The attorney-client privilege in The Justice System, which ensures that a client can honestly communicate with an attorney in seeking advice and aid, is a cornerstone of the U.S. legal system. The privilege generally prevents an attorney from being compelled or even voluntarily disclosing information conveyed in confidence by a client for the purpose of seeking legal counsel.
For the attorney-client privilege to apply, there must be an attorney – client relationship. There must be an agreement between the attorney and the client about representation. Common examples include an engagement letter, a fee contract, or even an oral agreement may suffice. There must be a meeting of the minds between the attorney and the client. A client must have a reasonable belief that they are represented by the attorney, which may be demonstrated by factors such as: payment of fees, context of the conversation, request and receipt of legal advice, and former representation between the attorney and the client.
Once the attorney-client relationship is established, the question is whether specific communications are protected. As a prospective or actual client, it is vital to know what is not protected by the attorney-client privilege. For example, the factual circumstance surrounding the communications are not protected, such as the date and time of the communication, the fee arrangement, and the names of participants in the meeting.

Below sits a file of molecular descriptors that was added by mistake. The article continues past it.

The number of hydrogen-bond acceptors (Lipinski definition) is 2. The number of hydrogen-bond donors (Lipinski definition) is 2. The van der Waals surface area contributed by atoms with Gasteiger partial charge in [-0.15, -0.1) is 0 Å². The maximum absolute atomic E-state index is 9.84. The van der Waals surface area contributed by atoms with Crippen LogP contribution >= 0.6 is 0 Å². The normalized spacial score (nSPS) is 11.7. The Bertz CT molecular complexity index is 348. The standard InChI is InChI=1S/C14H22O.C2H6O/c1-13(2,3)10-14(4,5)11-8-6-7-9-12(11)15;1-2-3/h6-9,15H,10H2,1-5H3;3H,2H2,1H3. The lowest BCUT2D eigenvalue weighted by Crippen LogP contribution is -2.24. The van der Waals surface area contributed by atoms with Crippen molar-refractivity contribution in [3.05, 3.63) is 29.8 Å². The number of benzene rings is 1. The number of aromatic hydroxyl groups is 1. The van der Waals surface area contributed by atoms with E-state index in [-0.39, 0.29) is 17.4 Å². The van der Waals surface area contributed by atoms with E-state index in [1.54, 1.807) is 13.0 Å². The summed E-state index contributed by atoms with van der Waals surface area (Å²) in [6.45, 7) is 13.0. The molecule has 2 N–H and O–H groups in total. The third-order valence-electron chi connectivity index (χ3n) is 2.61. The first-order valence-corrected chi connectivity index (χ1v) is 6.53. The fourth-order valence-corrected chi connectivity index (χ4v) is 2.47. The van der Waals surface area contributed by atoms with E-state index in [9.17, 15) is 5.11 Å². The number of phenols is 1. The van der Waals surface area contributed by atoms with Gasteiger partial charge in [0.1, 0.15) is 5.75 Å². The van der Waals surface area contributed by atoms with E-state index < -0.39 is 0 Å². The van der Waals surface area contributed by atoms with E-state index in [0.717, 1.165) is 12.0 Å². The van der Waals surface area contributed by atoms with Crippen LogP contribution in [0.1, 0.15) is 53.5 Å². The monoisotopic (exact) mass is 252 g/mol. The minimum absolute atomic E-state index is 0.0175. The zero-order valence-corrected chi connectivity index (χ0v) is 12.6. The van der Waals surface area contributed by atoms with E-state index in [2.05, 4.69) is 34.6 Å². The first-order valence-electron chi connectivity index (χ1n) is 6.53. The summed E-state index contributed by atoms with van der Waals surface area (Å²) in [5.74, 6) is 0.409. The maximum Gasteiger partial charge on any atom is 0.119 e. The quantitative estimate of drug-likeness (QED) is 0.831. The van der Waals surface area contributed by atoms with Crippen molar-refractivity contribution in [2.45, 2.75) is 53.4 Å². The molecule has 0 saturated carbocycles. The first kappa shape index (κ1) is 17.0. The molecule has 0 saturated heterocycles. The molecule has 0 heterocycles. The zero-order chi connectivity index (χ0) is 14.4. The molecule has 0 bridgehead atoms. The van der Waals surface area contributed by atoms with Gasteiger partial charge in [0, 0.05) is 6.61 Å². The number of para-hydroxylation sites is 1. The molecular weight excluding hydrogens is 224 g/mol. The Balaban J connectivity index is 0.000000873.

Moreover, the client can waive the attorney-client privilege. This commonly happens when a third-party is present for the communication. This is why as a matter of routine practice Mr. Freeman always meets privately with clients to discuss the specific facts and circumstances of an investigation or case. While third-parties, such as a client’s spouse or parents may participate for portions of a meeting, Mr. Freeman deliberately avoids discussing the underlying facts of representation in the presence of third persons.
Another exception to the attorney-client privilege is the crime-fraud exception. Generally speaking, if a client seeks advice from an attorney to assist in the commission of a crime or fraud, or to conceal a crime or fraud, then the communication is not privileged. However, if the crime or fraud has been completed and the person then seeks legal counsel, those communications are still privileged.
The FBI raid of President Trump’s personal attorney Michael Cohen is a prime example of the government’s reliance on allegations that could trigger the crime-fraud exception. According to media reports, the government obtained a search warrant based upon probable cause and executed a search for evidence relating to bank fraud, wire fraud, and campaign finance violations. The FBI went into Mr. Cohen’s home and business, seized computers and documents, and will later search through for matters related to potential crimes. Regardless of a warrant, as stated by legendary law professor Alan Dershowitz, this raid constitutes “a very dangerous day… for lawyer-client relations.” Moreover, regardless of whether a “taint team” is utilized to initially review the seized items, the government has undoubtedly compromised the privacy and confidentiality of countless clients who may have consulted with Mr. Cohen on a variety of legal matters.
As a prospective client seeking help with a criminal investigation or case in The Justice System, it is vital that you consult with an experienced criminal defense attorney who practices ethically and understands the limits of the attorney-client privilege. If you are in such a situation, contact us immediately. Your freedom could depend on it.